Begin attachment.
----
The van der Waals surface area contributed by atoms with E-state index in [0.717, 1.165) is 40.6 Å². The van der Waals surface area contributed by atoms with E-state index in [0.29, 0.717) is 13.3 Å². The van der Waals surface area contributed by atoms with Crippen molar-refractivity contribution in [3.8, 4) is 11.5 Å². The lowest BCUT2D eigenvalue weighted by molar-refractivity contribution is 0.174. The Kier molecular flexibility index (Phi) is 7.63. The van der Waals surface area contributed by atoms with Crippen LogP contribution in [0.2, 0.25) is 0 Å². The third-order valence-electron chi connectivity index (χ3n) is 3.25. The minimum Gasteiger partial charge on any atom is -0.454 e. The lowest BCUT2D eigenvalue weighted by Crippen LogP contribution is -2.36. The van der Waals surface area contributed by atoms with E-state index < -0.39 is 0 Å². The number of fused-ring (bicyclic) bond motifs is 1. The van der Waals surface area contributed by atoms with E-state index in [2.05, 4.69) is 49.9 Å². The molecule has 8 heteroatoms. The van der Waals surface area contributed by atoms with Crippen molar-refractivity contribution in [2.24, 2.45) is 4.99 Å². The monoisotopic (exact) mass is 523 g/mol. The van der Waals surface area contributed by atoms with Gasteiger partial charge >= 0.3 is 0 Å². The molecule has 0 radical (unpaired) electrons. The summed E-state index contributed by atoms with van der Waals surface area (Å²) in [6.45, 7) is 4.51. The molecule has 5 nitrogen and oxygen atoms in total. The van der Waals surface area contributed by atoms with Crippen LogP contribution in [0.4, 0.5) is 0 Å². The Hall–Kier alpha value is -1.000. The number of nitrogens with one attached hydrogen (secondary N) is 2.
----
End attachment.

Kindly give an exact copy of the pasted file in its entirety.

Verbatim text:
The van der Waals surface area contributed by atoms with E-state index in [0.717, 1.165) is 40.6 Å². The van der Waals surface area contributed by atoms with E-state index in [0.29, 0.717) is 13.3 Å². The van der Waals surface area contributed by atoms with Crippen molar-refractivity contribution in [3.8, 4) is 11.5 Å². The lowest BCUT2D eigenvalue weighted by molar-refractivity contribution is 0.174. The Kier molecular flexibility index (Phi) is 7.63. The van der Waals surface area contributed by atoms with Crippen LogP contribution in [0.2, 0.25) is 0 Å². The third-order valence-electron chi connectivity index (χ3n) is 3.25. The minimum Gasteiger partial charge on any atom is -0.454 e. The lowest BCUT2D eigenvalue weighted by Crippen LogP contribution is -2.36. The van der Waals surface area contributed by atoms with E-state index < -0.39 is 0 Å². The number of fused-ring (bicyclic) bond motifs is 1. The van der Waals surface area contributed by atoms with E-state index in [2.05, 4.69) is 49.9 Å². The molecule has 8 heteroatoms. The van der Waals surface area contributed by atoms with Crippen molar-refractivity contribution in [2.24, 2.45) is 4.99 Å². The monoisotopic (exact) mass is 523 g/mol. The van der Waals surface area contributed by atoms with Gasteiger partial charge >= 0.3 is 0 Å². The molecule has 0 radical (unpaired) electrons. The summed E-state index contributed by atoms with van der Waals surface area (Å²) in [6.45, 7) is 4.51. The molecule has 5 nitrogen and oxygen atoms in total. The van der Waals surface area contributed by atoms with Crippen LogP contribution in [0.4, 0.5) is 0 Å². The Hall–Kier alpha value is -1.000. The number of nitrogens with one attached hydrogen (secondary N) is 2.